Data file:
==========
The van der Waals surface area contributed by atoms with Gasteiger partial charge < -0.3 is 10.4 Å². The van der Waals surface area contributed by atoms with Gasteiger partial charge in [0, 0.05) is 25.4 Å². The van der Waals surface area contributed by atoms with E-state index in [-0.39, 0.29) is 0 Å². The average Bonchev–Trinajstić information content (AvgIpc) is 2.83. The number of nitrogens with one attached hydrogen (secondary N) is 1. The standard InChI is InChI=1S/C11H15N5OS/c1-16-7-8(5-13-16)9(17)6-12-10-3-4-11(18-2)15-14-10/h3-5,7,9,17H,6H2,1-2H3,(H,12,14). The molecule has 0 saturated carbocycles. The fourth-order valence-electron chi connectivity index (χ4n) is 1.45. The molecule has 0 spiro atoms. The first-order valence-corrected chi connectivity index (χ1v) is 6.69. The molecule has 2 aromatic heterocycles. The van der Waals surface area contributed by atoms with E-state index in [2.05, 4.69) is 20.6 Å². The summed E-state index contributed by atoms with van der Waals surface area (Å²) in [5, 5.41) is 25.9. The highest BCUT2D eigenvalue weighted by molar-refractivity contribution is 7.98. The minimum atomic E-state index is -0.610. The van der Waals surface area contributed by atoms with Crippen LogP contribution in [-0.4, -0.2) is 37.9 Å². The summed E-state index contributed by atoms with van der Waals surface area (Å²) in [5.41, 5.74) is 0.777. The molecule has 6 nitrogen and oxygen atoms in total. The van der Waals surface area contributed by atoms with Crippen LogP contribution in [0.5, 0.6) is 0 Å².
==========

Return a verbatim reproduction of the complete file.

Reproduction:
The van der Waals surface area contributed by atoms with Gasteiger partial charge < -0.3 is 10.4 Å². The van der Waals surface area contributed by atoms with Gasteiger partial charge in [0, 0.05) is 25.4 Å². The van der Waals surface area contributed by atoms with E-state index in [-0.39, 0.29) is 0 Å². The average Bonchev–Trinajstić information content (AvgIpc) is 2.83. The number of nitrogens with one attached hydrogen (secondary N) is 1. The standard InChI is InChI=1S/C11H15N5OS/c1-16-7-8(5-13-16)9(17)6-12-10-3-4-11(18-2)15-14-10/h3-5,7,9,17H,6H2,1-2H3,(H,12,14). The molecule has 0 saturated carbocycles. The fourth-order valence-electron chi connectivity index (χ4n) is 1.45. The molecule has 0 spiro atoms. The first-order valence-corrected chi connectivity index (χ1v) is 6.69. The molecule has 2 aromatic heterocycles. The van der Waals surface area contributed by atoms with E-state index in [2.05, 4.69) is 20.6 Å². The summed E-state index contributed by atoms with van der Waals surface area (Å²) in [5, 5.41) is 25.9. The highest BCUT2D eigenvalue weighted by molar-refractivity contribution is 7.98. The minimum atomic E-state index is -0.610. The van der Waals surface area contributed by atoms with Crippen LogP contribution in [-0.4, -0.2) is 37.9 Å². The summed E-state index contributed by atoms with van der Waals surface area (Å²) in [5.41, 5.74) is 0.777. The molecule has 6 nitrogen and oxygen atoms in total. The van der Waals surface area contributed by atoms with Crippen LogP contribution in [0.5, 0.6) is 0 Å².